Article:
Interview: Rose Cora Perry

Rose Cora Perry is a singer, songstress, writer and role model who has just released her debut album titled “Off of the Pages”.

She made time for us to find out some more about her and the work she’s doing.

rose cora perry

(Image Credit: FbImagery)

What made you decide to get into music?

Well, it wasn’t really a decision – more a compulsion. The way my folks tell it you’d think I was singing the moment I exited my mother’s womb!

In truth, I started out very young, at the tender age of four, by taking up vocal, theory and violin lessons through the Royal Conservatory of Music. I sucked I mean REALLY sucked at violin so that didn’t last very long, but I continued to pursue my vocal studies for nearly 14 years covering Broadway, jazz, opera, and classical.

In addition to pursuing music, my parents enrolled me in virtually every sport imaginable from ski racing to kickboxing to volleyball to soccer, and world travel was a regular part of my childhood. My folks wanted me to be exposed to different activities and cultures so that I would become a well-rounded individual.

It wasn’t until I was 15 that I co-founded my first rock band, and initially I was hesitant of pursuing rock. Despite being raised on AC/DC (or Acca Dacca as Aussies refer to them, I hear), Aerosmith, Jovi, Deep Purple and Sabbath by my dad, The Beatles by my mum, and growing up during the grunge era, I had dreams of becoming the next Sarah Brightman (the original Christine from The Phantom of the Opera). Unfortunately, I’m admittedly not much of an actress!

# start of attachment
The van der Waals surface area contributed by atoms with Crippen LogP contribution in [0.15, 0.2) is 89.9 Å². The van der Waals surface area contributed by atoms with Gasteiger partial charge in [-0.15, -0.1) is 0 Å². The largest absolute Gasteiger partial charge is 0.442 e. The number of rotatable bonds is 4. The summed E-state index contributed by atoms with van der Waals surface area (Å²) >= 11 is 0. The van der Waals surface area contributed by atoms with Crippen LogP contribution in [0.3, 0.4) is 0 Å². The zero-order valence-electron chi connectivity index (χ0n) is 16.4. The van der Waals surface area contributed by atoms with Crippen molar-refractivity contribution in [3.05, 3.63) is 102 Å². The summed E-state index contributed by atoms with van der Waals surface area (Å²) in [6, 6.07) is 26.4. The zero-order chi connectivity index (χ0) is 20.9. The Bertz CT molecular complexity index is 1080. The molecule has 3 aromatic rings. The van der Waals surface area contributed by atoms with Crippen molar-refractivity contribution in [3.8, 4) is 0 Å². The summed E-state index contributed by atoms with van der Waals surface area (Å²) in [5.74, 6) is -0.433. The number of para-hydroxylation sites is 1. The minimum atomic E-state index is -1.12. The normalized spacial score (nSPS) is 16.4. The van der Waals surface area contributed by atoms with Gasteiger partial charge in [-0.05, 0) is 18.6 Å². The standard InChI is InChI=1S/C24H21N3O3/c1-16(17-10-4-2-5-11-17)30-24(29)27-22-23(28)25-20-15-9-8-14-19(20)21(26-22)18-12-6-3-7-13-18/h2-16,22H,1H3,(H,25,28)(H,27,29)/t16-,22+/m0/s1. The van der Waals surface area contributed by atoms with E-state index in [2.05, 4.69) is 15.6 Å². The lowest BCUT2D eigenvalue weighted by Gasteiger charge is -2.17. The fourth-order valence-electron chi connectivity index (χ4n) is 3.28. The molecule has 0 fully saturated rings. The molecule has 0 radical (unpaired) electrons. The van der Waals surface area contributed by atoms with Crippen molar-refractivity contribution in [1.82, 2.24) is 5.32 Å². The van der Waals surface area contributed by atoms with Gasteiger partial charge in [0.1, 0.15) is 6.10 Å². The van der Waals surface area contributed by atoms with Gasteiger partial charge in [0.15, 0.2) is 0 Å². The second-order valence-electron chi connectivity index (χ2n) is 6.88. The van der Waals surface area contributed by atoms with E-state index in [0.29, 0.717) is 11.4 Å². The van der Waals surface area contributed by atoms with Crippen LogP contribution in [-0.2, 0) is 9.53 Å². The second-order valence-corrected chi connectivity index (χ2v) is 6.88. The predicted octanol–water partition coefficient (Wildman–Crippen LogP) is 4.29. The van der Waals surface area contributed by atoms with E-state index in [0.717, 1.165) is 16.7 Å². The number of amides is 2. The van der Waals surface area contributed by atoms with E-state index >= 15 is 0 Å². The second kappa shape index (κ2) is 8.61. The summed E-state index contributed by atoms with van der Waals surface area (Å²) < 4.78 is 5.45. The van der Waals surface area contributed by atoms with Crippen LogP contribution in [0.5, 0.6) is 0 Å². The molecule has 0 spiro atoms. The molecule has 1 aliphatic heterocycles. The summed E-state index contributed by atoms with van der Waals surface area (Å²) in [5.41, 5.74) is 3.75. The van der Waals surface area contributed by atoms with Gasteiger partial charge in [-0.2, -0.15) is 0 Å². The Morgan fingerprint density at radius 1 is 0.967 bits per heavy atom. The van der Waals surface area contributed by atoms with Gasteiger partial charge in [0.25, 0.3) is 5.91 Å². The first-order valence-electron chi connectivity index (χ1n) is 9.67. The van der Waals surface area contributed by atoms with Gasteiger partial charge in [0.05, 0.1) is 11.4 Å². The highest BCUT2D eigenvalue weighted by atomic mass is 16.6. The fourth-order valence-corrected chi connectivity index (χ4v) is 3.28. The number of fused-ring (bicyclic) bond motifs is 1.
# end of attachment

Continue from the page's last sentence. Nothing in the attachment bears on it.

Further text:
Irrespective of my initial reservations, I found a home in rock’n’roll music for one reason and one reason only: the attitude. Although I love a diverse range of genres and can be caught listening to Frank Sinatra directly after Veruca Salt, rock allowed and continues to allow me to express a passion that I was unable to do so given the restrictiveness and “by-the-book” doctrine ingrained in classical vocal stylings.

I’m probably crazy for continuing to pursue music at this point given the poor state the industry has found itself in as of late, but it’s just a habit I can’t seem to kick.

Can you tell us about the personal journey you have undertaken to get where you are today?

Wow, not certain I nor anyone else could synopsise the summation of their existence in a mere few paragraphs, let alone an autobiographic account, but I shall try…

In a snapshot (and non-sugarcoated manner), suffice it to say I was f***ed up for a very long time – emotionally, psychologically, spiritually, and physically. I battled manic depression, suicidal thoughts, and an eating disorder for many years.

While I would never take for granted my amazing family or friends, I felt very very alone, and as though no one else in the world quite understood nor could relate to where I was coming from or what I was going through.

Although I had many luxuries bestowed upon me that others around the world can only dream of, purely as a consequence of my parents’ social backgrounds, I felt unloved, worthless, ugly, and frankly as though no one would attend my funeral should I decide to off myself prematurely.

Where did these thoughts originate?

Well, it was a combination of factors – my family, for all of the material benefits it afforded me, really lacked in a lot of the more important intangible attributes (ie: for a long time, I felt I had to justify who I was to everyone and achieve unrealistic perfectionist accomplishments in order to just be loved and accepted).

My friendships and love life were likewise all too frequently conditioned on what I was able to “get” for people, whether that meant a moment shining next to me on stage or juicy gossip that would aid in peoples’ ridiculous quests for superficial popularity.